Online Tutorials: Depth of Field
Depth of field can be thought of as the amount of the image which is in focus. This means that either side of the selected point of focus, there is a region in which the image remains in focus. Moving outside of this band of focus (towards or away from the lens), the image becomes progressively out of focus therefore less sharp.
The amount of depth of field is controlled solely by magnification and aperture. Since the magnification is normally fixed for a given subject, the depth of field is usually controlled by aperture alone. Wide apertures (such as f2, f2.8) give less depth of field whilst narrow apertures (such as f16, f22) give much more depth of field.
Telephoto lenses always have a shorter depth of field compared to wideangle lenses.
For example a 70mm lens using an aperture of f16 will have a depth of field of 361.7m at 10m distance whereas a 400mm telephoto lens with the same aperture and distance will have a depth of field of 58cm. This is useful when you do not want any background distractions at sporting events or wildlife shoots.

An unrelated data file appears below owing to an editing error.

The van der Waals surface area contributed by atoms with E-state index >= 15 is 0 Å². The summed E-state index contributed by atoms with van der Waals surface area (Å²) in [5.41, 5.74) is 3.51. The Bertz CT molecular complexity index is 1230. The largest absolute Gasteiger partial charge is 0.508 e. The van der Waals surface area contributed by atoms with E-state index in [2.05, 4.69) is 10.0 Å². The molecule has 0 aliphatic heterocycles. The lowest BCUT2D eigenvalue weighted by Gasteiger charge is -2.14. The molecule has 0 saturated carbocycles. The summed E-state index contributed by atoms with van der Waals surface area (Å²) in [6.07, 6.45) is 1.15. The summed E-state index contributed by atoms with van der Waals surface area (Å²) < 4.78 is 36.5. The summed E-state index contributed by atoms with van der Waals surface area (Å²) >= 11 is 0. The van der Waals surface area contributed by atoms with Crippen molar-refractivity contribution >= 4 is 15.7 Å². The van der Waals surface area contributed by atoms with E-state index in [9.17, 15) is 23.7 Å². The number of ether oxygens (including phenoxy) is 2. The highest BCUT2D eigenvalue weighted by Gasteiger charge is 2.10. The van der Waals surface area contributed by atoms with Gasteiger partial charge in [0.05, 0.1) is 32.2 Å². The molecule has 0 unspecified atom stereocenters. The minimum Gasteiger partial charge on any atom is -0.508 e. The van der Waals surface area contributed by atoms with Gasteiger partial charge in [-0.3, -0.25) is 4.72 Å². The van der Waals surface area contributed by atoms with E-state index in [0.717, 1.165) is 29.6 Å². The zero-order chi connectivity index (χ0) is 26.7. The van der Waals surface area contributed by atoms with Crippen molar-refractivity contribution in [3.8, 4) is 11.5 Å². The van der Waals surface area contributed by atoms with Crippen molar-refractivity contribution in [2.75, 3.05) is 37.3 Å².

50mm Macro lens at mimumum focus distance of 24cm with the following three aperture sizes
f2.8, Depth of Field = 0.21cm
F13, Depth of Field = 0.98cm
F32, Depth of Field = 2.34cm
Depth of field can be seen clearly in these images.
The three images were shot using the same focal length at different aperture settings. You can see that the top image has a very shallow depth of field and the bottom image has a longer depth of field that includes the background leaves.
Your choice of depth of field should depend on your subject and choosing the appropriate F-Stop can make or break an image. Some cameras have a depth of field preview button to allow the photographer to see what the current F-Stop's depth of field is going to show.
Depth of field can also be controlled using neutral density filters. These cover the front (or back) of the lens and allows the amount of light to be sufficiently controlled to allow a smaller F-Stop and shallower depth of field for a given shutter speed. This may be needed if your camera cannot handle the high light levels of the subject using a large aperture.